Eversheds Sutherland (US) LLP has completed its annual study of the disciplinary actions reported by FINRA in 2016. Key takeaways:
- In 2016, the amount of fines ordered by FINRA shattered its previous record set in 2014
- While the number of cases reported was on par with prior years, the amount of restitution declined significantly from 2015’s record total
- Top enforcement issues and emerging trends for FINRA
View the results here
Additional contributor to this post:
Brian L. Rubin, firstname.lastname@example.org
In a recent Risk Alert, the staff of the Office of Compliance Examinations and Inspections (“OCIE”) of the Securities and Exchange Commission (“SEC”) observed that one of the most frequent deficiencies identified in OCIE examinations was the failure of investment advisers to recognize that they might be deemed to have custody of client assets for purposes of Rule 206(4)-2
(“Custody Rule”) under the Investment Advisers Act of 1940 (“Advisers Act”). On February 21, the staff of the SEC’s Division of Investment Management provided additional guidance under the Custody Rule that addressed three situations where there have been significant questions as to whether an investment adviser has custody of client assets:
- when the adviser has limited authority to transfer client assets pursuant to a standing letter of instruction or other similar asset transfer authorization arrangement (“SLOA”) established by a client with a qualified custodian;
- when an agreement between the client and its custodian appears to provide the adviser with access to client assets—even if the investment adviser is not a party to such agreement; and
- when the adviser has the authority to move money between the client’s own accounts (“first-person transfers”).
Read More Here.
Additional contributor to this post:
Gregory T. Larkin, email@example.com
The SEC on February 13, 2017, issued a cease and desist order (Order) and imposed a $100,000 civil penalty against broker-dealer Sidoti & Company, LLC (Broker-Dealer), to settle charges for “failure … to establish, maintain, and enforce written policies and procedures to prevent the misuse of material nonpublic information (‘MNPI’)” by the Broker-Dealer in connection with the trading of a hedge fund (Fund) managed by the Broker-Dealer’s affiliated investment adviser (Adviser). The Broker-Dealer, the Fund and the Adviser were all controlled, through a holding company, by the Broker-Dealer’s founder and CEO, who also headed the Broker-Dealer’s research and investment banking operations and directed trading for the Fund. In response to concerns raised in an SEC examination, the Broker-Dealer implemented written policies intended to prevent the misuse of MNPI by its associated persons in connection with the Fund’s operations. While the new policies attempted to address the CEO’s conflicting roles, the procedures did not ensure enforcement of the new information barriers, and therefore resulted in said Order. The Order is a reminder to registered broker-dealers – as well as registered investment advisers – to consider their business models and organizational structures when designing and implementing information barriers and other procedures to prevent misuse of MNPI, and to take into account activities and responsibilities with respect to affiliated entities, although, notably, the SEC did not charge affiliates – or individuals – in this administrative proceeding. Read More Here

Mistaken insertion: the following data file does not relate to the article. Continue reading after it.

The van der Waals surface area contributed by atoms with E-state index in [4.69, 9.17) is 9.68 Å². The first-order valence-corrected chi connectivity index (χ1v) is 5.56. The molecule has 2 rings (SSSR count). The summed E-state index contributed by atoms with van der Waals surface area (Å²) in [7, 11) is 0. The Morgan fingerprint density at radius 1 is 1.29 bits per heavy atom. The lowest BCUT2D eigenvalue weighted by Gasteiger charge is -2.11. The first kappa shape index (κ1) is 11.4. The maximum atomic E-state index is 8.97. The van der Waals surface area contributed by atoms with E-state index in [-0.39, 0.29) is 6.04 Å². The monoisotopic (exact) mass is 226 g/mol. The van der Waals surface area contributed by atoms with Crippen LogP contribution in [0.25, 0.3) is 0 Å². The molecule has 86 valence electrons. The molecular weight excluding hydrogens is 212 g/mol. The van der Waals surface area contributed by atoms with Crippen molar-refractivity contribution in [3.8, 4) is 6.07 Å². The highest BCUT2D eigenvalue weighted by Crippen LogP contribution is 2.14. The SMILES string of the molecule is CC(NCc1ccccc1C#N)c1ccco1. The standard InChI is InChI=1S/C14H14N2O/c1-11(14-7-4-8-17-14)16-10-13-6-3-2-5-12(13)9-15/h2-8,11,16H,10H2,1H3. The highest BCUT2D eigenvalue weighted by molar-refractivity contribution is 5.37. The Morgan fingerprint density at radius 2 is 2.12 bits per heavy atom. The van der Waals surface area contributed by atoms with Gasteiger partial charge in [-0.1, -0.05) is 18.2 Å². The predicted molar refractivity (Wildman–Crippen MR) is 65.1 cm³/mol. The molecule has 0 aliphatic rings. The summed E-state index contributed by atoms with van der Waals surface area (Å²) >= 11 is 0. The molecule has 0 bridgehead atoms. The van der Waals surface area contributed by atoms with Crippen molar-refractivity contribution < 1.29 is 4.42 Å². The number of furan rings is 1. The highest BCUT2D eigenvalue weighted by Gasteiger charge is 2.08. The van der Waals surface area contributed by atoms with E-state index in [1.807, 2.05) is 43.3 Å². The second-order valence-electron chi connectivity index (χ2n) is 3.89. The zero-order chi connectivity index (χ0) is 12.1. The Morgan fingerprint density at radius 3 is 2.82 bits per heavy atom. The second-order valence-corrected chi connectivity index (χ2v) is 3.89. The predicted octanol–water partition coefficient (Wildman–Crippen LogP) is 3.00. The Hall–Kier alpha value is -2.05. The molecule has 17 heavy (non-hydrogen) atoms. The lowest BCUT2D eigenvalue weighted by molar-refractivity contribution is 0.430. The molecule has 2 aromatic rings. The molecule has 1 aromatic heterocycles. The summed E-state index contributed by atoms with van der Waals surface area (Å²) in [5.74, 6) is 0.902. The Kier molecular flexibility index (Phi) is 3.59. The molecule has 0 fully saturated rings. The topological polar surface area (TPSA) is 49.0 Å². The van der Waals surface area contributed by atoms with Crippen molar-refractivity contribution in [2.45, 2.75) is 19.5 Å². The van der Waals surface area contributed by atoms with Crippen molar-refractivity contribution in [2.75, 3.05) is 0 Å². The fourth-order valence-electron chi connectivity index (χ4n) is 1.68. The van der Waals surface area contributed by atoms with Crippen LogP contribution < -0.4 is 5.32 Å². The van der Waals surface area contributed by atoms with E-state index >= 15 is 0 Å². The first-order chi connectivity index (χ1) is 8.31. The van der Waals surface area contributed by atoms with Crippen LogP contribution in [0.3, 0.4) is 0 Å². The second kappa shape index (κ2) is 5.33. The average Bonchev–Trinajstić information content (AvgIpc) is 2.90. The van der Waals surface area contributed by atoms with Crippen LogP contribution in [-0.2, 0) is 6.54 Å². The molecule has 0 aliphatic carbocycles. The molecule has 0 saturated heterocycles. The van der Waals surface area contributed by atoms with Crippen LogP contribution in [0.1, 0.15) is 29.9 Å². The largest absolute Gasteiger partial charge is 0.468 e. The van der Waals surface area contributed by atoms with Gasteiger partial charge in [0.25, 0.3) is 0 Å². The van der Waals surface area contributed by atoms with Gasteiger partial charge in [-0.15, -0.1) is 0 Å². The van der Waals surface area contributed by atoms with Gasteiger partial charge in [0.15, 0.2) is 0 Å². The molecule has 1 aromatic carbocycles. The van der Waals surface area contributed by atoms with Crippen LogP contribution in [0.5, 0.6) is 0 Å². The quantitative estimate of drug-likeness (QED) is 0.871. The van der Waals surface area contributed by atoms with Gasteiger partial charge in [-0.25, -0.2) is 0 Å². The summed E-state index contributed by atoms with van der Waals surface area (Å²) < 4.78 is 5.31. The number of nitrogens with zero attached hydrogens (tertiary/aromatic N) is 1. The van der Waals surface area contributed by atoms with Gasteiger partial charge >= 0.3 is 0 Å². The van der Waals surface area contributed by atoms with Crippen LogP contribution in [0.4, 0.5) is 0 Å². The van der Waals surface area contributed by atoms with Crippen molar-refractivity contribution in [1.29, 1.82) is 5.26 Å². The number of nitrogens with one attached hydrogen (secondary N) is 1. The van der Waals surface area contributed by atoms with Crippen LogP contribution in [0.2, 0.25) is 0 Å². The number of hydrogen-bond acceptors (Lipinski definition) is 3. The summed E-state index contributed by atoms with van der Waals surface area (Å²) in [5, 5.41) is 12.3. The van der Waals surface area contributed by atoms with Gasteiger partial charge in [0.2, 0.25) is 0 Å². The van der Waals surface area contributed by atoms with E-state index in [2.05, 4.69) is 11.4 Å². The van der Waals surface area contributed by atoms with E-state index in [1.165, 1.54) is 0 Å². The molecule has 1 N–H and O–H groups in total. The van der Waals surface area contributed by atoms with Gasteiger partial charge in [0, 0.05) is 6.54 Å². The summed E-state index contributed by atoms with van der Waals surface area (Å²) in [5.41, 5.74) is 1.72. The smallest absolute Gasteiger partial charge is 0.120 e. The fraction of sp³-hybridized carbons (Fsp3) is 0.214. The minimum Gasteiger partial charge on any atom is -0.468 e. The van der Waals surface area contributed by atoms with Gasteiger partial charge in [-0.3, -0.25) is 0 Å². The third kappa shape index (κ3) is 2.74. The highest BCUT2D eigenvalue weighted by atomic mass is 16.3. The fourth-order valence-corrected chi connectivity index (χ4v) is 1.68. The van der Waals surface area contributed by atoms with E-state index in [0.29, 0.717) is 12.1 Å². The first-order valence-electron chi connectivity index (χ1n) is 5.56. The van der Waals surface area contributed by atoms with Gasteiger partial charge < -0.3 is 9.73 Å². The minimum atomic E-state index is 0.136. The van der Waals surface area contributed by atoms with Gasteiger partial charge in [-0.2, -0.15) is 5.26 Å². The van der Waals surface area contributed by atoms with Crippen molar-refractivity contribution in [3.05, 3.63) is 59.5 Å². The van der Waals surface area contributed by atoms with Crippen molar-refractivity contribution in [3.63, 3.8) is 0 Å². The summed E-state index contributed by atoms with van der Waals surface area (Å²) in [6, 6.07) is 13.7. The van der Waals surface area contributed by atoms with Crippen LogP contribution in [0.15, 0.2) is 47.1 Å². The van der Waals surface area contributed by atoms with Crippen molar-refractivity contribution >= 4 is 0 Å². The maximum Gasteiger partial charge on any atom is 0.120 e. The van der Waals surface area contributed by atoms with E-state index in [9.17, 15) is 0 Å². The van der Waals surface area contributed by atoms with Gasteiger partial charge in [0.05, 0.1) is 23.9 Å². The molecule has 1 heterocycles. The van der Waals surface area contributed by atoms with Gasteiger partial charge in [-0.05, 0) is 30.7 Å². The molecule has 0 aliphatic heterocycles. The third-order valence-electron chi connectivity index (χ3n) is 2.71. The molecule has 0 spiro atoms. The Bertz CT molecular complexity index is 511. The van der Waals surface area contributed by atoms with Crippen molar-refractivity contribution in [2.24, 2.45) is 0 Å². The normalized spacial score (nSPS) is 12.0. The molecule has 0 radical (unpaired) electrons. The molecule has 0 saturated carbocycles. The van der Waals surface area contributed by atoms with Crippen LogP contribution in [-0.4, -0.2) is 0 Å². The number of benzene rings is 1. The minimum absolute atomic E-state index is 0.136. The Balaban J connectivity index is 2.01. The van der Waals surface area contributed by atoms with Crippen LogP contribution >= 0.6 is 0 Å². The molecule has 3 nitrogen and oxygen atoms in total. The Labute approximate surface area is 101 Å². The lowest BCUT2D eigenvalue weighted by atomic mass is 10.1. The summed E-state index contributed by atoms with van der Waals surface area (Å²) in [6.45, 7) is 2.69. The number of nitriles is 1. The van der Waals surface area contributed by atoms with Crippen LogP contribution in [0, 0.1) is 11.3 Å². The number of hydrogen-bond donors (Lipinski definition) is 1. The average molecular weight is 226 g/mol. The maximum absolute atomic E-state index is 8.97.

Additional contributors to this post:
Elliott R. Curzon, firstname.lastname@example.org
David A. Vaughan, email@example.com
As an outgrowth of FINRA’s retrospective rule review of its advertising rules, in Regulatory Notice 17-06 FINRA solicits comments on proposed amendments to FINRA Rule 2210 (Communications with the Public) to create an exception to the rule’s prohibition on projecting performance. The exception would permit a firm to distribute a customized hypothetical investment planning illustration that includes the projected performance of an asset allocation or other investment strategy subject to specified conditions. Comments on the proposal are due to FINRA by March 27th. The proposed exception would provide flexibility for depicting hypothetical performance of an asset allocation model or other investment strategy provided the projected performance does not depict any individual security.
Investment advisers are reminded to review their filing obligations under the TIC Form SHC as reporting on this 5-year benchmark survey is due on March 3, 2017. The instructions for Form SHC are available here, FAQ may be found here and key issues for reporters are available here.
Continue reading TIC Form SHC 5-Year Benchmark Survey of U.S. Ownership of Foreign Securities: Due March 3, 2017